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Woman for President

Hillary Smith

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Turn on the news or peruse online and there is a very good chance you’ll see something about Hillary Clinton’s possible-and inevitable, to some-bid for the presidency in 2016.

In 2008, Clinton-a U.S. senator at the time-ran an unsuccessful campaign for the Democratic presidential nomination, but because of the amount of support she received and how close she came to clinching the nomination, she forged a clear path for future female presidential candidates, proving that women could indeed be serious contenders for the highest office in the land.

Clinton is by no means the only female presidential candidate being discussed for 2016.  Women in both the Democratic and Republican parties have had their names tossed around as possibilities. An article on CBSNews.com mentions several of these names: Sens. Kirsten Gillibrand, D-N.Y., Amy Klobuchar, D-Minn., Kelly Ayotte, R-N.H., and Govs. Nikki Haley, R-S.C., Susana Martinez, R-N.M., Mary Fallin, R-Okla., and Janet Napolitano and Kathleen Sebelius, who are both cabinet secretaries. Clinton, however, is the biggest name among them.

Now that President Barack Obama is into his second term, Clinton is widely considered to be the frontrunner in the 2016 presidential race, despite the fact that she has yet to announce that she is even running.

This brings up the question: why is Clinton so prominent in the 2016 discussion? Furthermore, is it because she is Hillary Clinton or is it because she is a woman?

The latter is an interesting question to consider.  Part of the reason for Clinton’s 2016 presidential predictions may be due to the amount of support she received during the 2008 campaign, and the possible opinion among Democrats that Obama has had his turn; now it is Clinton’s. But another possible reason could be that the mood of the country seems to be leaning toward readiness for a female president.

That same CBSNews.com article cites a 2012 Gallup poll that found that 95 percent of Americans would back a female presidential candidate, compared to 52 percent in 1955. But not only that: according to a poll cited by Emily’s List on their Madam President Web page, 86 percent of Americans think their country is ready for a female president. Emily’s List is an organization that aims to help elect Democratic women to public office, and the purpose of their Madam President initiative is-as it implies-to help elect a female president. On their website, they state, “It’s our time. And we’re ready.”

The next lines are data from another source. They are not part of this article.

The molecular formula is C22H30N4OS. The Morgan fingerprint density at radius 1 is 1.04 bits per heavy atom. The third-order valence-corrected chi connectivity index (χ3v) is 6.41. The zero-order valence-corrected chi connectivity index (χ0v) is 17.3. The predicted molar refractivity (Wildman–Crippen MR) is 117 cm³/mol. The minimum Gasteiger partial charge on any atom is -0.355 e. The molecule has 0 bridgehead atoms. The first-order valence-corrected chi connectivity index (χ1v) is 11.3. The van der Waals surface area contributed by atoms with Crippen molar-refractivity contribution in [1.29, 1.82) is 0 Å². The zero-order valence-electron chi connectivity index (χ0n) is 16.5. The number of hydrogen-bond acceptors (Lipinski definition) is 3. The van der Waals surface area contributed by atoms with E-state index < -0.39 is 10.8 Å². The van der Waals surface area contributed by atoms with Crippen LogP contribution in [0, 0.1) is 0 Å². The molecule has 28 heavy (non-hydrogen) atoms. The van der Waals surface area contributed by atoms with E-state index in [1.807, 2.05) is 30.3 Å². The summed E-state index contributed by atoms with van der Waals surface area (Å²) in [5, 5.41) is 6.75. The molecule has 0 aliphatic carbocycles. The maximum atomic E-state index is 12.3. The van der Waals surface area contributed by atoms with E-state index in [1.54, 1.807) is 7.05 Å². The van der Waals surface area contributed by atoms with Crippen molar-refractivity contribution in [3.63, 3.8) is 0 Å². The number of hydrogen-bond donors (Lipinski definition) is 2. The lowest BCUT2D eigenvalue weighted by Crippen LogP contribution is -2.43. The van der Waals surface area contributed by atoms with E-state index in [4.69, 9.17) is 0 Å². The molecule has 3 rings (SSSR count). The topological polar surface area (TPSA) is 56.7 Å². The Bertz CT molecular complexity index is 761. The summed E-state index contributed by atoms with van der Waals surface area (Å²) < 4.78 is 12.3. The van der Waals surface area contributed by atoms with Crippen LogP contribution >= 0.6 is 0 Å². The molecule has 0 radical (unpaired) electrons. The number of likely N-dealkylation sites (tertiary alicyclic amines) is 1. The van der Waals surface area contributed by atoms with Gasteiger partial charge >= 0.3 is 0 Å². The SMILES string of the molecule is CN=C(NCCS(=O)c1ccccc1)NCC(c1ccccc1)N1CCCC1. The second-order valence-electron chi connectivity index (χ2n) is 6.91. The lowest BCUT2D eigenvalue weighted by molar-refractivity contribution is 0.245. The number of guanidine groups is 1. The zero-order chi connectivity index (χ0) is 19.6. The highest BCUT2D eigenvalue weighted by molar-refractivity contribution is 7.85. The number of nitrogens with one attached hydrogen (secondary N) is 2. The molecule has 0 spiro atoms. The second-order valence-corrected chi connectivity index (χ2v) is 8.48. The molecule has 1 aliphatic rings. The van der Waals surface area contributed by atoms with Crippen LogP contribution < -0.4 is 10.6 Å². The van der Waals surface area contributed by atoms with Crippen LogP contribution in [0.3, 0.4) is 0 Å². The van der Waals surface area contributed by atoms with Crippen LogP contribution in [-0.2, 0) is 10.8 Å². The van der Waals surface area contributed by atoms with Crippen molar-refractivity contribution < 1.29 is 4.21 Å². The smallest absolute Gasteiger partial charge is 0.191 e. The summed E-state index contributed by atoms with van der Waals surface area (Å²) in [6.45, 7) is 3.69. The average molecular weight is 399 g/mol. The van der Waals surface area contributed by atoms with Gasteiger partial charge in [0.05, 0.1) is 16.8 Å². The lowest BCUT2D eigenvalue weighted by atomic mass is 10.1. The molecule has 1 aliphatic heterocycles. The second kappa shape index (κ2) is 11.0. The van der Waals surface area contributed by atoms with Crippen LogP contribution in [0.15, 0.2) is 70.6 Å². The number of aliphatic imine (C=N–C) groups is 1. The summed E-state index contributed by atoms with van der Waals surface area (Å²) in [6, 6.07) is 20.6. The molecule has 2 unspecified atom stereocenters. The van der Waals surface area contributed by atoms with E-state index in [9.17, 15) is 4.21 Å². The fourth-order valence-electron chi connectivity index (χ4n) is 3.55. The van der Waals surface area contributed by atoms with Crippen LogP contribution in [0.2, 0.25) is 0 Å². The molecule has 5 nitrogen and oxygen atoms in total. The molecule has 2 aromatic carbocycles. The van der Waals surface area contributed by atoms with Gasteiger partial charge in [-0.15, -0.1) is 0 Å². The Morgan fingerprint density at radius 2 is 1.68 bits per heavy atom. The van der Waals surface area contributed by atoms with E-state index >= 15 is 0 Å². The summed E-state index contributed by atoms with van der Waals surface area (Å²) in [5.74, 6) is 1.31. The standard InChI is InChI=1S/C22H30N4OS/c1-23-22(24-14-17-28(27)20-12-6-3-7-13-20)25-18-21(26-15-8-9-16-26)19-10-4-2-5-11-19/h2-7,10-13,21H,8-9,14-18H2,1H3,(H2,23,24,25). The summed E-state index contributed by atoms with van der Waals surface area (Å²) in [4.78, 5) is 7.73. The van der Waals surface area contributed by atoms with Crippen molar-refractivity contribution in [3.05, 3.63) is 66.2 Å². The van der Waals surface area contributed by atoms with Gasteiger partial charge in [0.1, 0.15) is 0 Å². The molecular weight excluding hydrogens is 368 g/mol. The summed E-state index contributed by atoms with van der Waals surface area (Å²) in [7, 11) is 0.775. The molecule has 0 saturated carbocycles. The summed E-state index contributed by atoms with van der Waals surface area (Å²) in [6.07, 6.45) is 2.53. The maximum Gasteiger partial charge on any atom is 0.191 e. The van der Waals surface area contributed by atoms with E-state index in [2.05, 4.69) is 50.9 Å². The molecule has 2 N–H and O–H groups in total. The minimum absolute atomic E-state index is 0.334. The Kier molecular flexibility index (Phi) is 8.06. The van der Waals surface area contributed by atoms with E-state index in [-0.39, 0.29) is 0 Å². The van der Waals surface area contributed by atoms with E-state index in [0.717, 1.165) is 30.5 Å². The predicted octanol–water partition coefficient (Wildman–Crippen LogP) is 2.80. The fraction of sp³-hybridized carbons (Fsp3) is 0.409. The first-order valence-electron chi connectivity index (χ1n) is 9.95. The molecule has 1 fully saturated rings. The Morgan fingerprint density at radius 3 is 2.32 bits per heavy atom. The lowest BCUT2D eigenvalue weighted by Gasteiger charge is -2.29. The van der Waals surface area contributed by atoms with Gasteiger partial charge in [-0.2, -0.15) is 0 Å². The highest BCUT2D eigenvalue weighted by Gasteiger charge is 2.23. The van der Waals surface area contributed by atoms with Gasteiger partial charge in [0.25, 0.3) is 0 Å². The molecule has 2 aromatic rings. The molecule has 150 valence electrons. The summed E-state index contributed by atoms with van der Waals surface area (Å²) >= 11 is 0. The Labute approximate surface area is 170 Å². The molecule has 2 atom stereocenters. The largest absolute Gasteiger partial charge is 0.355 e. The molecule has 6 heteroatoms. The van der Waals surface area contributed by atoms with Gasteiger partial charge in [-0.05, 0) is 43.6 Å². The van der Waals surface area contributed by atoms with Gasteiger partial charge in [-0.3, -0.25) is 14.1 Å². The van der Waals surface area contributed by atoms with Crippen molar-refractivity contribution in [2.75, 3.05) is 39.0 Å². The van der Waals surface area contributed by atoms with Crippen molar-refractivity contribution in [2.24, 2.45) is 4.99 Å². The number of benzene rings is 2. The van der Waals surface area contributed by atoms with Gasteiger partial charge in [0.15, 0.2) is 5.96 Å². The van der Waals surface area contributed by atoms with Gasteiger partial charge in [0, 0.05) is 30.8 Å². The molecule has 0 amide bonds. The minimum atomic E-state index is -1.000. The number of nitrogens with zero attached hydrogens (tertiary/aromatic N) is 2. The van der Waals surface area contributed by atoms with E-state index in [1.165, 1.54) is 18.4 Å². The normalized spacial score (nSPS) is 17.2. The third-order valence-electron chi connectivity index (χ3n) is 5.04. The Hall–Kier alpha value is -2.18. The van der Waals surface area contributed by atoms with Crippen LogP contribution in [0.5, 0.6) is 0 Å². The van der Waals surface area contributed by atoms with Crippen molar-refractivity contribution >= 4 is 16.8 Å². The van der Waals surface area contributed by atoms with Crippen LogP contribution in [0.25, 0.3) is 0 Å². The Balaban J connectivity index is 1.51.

Simply being willing to vote for a female candidate is quite different than actually being ready for one, and it would seem that Americans are finally beginning to move beyond meager support into being ready and-dare I say-eager. I myself am of the opinion that not only are we ready, we are overdue in terms of electing a female president. That being said, I think it is important to remind ourselves that just because a woman is a woman does not mean that she is necessarily qualified to be president. That’s pretty simple logic, and essentially applies to anyone and anything. Just because I am a friendly person doesn’t mean that I am qualified to teach 1st grade, or work as a secretary. Now, I am certainly not saying that I don’t think Clinton is qualified. However, if a male candidate shows up in 2016 who I think would better serve the country as president than a female candidate such as Clinton, I will vote for that candidate. An article by The Week lists several men who are being talked about as potential 2016 candidates: Maryland Gov. Martin O’Malley (D), New York Gov. Andrew Cuomo (D), former Montana Gov. Brian Schweitzer (D), and Vice President Joe Biden. If I decide that one of them is a better fit for the office, I will vote for them.

In 7th grade, I participated in the National History Day competition, in which students research a certain historical topic and create a project based on this topic. They then compete at the regional, state, and national level with other student projects. I wrote a paper on Belva Lockwood. Belva Lockwood was the first woman lawyer to argue before the U.S. Supreme Court, and-relevant to this discussion-the first woman to run for president on a national ticket, in the 1884 and 1888 elections. Now, I could go on at great length about this fascinating woman, but I brought her up for a reason. When asked, later in life, if a woman would ever be elected president, Lockwood responded, “If [a woman] demonstrates that she is fitted to be president she will someday occupy the White House. It will be entirely on her own merits, however. No movement can place her there simply because she is a woman. It will come if she proves herself mentally fit for the position.” This quote made a huge impact on my perception of female presidential candidates, and it has influenced my thought process during each presidential election. I have come to agree wholeheartedly with Lockwood; although I am more than ready for a woman to be president of this country and am positive that there is a woman out there-perhaps it’s Clinton, perhaps it’s not-who is just as qualified as a man, I will elect her because she is qualified to be president, not solely because she is a woman.

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Woman for President